July 14, 2024
Michigan Rejects Activists’ Lawfare Effort to Disfranchise Trump Supporters

Michigan Rejects Activists’ Lawfare Effort to Disfranchise Trump Supporters

(Headline USA) Michigan’s Supreme Court rejected a leftist lawfare attempt to block former President Donald Trump on the state’s primary election ballot.

The court said Wednesday it will not hear an appeal of a lower court’s ruling from activist groups trying to rewrite the U.S. Constitution’s 14th Amendment in order to accommodate their Trump Derangement Syndrome.

It said in an order that the application by parties to appeal a Dec. 14 Michigan appellate court judgment was considered but denied “because we are not persuaded that the questions presented should be reviewed by this court.”

The ruling contrasts with Dec. 19 decision by a divided Colorado Supreme Court, which found Trump ineligible to be president based off the arbitrary definition of “insurrection” that four far-left justices applied. That ruling was the first time in history that Section 3 of the 14th Amendment has been used to disqualify a presidential candidate.

The Michigan and Colorado cases are among dozens pushed by the George Soros-funded Citizens for Responsibility and Ethics in Washington and Free Speech for People hoping to keep Trump’s name off state ballots. Until the Colorado ruling, all had failed.

The Colorado ruling is likely to be appealed to the U.S. Supreme Court, which has never ruled on the rarely used Civil War-era provision.

Trump, the current GOP frontrunner in the 2024 presidential race, was the sitting commander-in-chief at the time of the alleged 2021 insurrection, has never been criminally indicted or convicted of any such crime, and was acquitted by the U.S. Senate in a partisan attempt to impeach him over it.

Despite the clear problems with the legal application of the law against Trump, four of the Colorado court’s seven justices—all of whom were appointed by Democrat governors—determined that the former president was guilty based on their own subjective standard.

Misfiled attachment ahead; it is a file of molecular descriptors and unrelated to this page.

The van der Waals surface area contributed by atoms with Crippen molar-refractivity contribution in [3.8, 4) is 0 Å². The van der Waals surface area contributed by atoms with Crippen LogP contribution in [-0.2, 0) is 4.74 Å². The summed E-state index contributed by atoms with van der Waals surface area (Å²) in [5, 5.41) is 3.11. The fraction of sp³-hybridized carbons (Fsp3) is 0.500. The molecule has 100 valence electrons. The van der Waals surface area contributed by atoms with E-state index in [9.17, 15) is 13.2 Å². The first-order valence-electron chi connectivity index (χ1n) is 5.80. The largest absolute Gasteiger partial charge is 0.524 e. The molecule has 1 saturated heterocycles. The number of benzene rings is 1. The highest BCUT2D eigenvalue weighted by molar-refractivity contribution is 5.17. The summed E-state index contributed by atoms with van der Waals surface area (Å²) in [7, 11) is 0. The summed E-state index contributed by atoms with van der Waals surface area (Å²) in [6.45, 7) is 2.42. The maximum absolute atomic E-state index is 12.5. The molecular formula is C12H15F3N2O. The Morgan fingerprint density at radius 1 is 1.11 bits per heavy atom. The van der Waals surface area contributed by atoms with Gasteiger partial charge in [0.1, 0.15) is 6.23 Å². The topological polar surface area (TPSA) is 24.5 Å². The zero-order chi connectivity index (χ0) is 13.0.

The Michigan court’s decision to reject similar reasoning triggered leftists in the media, who were outraged that Trump would be allowed back on the ballot.

The plaintiffs in Michigan can technically try again to disqualify Trump under Section 3 of the 14th Amendment in the general election, though it’s likely there will be a U.S. Supreme Court ruling on the issue by then.

The state’s high court on Wednesday upheld an appeals court ruling that the Republican Party could place anyone it wants on the primary ballot. But the court was silent on whether Section 3 of the 14th Amendment would disqualify Trump in November if he becomes the GOP nominee.

“We are disappointed by the Michigan Supreme Court’s decision,” said Ron Fein, legal director of Free Speech for People, which is also involved in efforts to keep Trump’s name off the primary ballot in Minnesota and Oregon.

“The ruling conflicts with longstanding US Supreme Court precedent that makes clear that when political parties use the election machinery of the state to select, via the primary process, their candidates for the general election, they must comply with all constitutional requirements in that process,” Fein claimed.

Colorado Republicans have said they may move from a state-run primary to a party-run caucus in reaction to the court’s decision.

Trump hailed the order, calling the effort to keep him off the ballot in multiple states a “pathetic gambit.”

Only one of the court’s seven justices dissented. Justice Elizabeth M. Welch, a Democrat, wrote that she would have kept Trump on the primary ballot but the court should rule on the merits of the Section 3 challenge. The court has a 4-3 Democratic majority.

Attorneys for Free Speech for People had asked Michigan’s Supreme Court to render its decision by Christmas Day.

The group insisted that time was “of the essence” due to “the pressing need to finalize and print the ballots for the presidential primary election.”

Earlier this month, Michigan’s high court refused to immediately hear an appeal, saying the case should remain before the appeals court.

Free Speech for People had sued to force Michigan Secretary of State Jocelyn Benson to bar Trump from Michigan’s ballot.

Benson, like her Colorado counterpart, Jena Griswold, is an extreme-left idealogue who herself has been heavily involved in her state’s election-meddling efforts to deliver an advantage to fellow Democrats in the crucial battleground state.

A Michigan Court of Claims judge rejected the group’s arguments, saying in November that it was the proper role of Congress to decide the question.

Adapted from reporting by the Associated Press


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